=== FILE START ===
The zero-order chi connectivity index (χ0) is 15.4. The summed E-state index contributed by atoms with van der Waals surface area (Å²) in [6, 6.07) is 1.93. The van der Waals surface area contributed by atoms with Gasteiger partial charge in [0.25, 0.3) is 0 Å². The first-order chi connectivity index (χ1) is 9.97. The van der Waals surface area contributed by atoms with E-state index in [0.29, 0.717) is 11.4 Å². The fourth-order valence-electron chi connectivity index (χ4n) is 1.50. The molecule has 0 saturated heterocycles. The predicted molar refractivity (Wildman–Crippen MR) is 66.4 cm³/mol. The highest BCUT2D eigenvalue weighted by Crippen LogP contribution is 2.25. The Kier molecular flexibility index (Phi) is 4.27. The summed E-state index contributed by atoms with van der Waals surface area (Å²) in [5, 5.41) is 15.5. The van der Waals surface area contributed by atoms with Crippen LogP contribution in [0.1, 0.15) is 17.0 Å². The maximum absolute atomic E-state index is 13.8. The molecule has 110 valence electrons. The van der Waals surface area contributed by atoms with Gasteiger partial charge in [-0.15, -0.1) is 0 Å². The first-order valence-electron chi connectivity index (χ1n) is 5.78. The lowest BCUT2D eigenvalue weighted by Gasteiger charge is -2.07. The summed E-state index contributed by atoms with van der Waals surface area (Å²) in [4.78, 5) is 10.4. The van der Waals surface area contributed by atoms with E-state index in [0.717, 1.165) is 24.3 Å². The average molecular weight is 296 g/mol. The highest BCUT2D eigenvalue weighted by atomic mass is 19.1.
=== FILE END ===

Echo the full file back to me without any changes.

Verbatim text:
The zero-order chi connectivity index (χ0) is 15.4. The summed E-state index contributed by atoms with van der Waals surface area (Å²) in [6, 6.07) is 1.93. The van der Waals surface area contributed by atoms with Gasteiger partial charge in [0.25, 0.3) is 0 Å². The first-order chi connectivity index (χ1) is 9.97. The van der Waals surface area contributed by atoms with E-state index in [0.29, 0.717) is 11.4 Å². The fourth-order valence-electron chi connectivity index (χ4n) is 1.50. The molecule has 0 saturated heterocycles. The predicted molar refractivity (Wildman–Crippen MR) is 66.4 cm³/mol. The highest BCUT2D eigenvalue weighted by Crippen LogP contribution is 2.25. The Kier molecular flexibility index (Phi) is 4.27. The summed E-state index contributed by atoms with van der Waals surface area (Å²) in [5, 5.41) is 15.5. The van der Waals surface area contributed by atoms with Crippen LogP contribution in [0.1, 0.15) is 17.0 Å². The maximum absolute atomic E-state index is 13.8. The molecule has 110 valence electrons. The van der Waals surface area contributed by atoms with Gasteiger partial charge in [-0.15, -0.1) is 0 Å². The first-order valence-electron chi connectivity index (χ1n) is 5.78. The lowest BCUT2D eigenvalue weighted by Gasteiger charge is -2.07. The summed E-state index contributed by atoms with van der Waals surface area (Å²) in [4.78, 5) is 10.4. The van der Waals surface area contributed by atoms with E-state index in [0.717, 1.165) is 24.3 Å². The average molecular weight is 296 g/mol. The highest BCUT2D eigenvalue weighted by atomic mass is 19.1.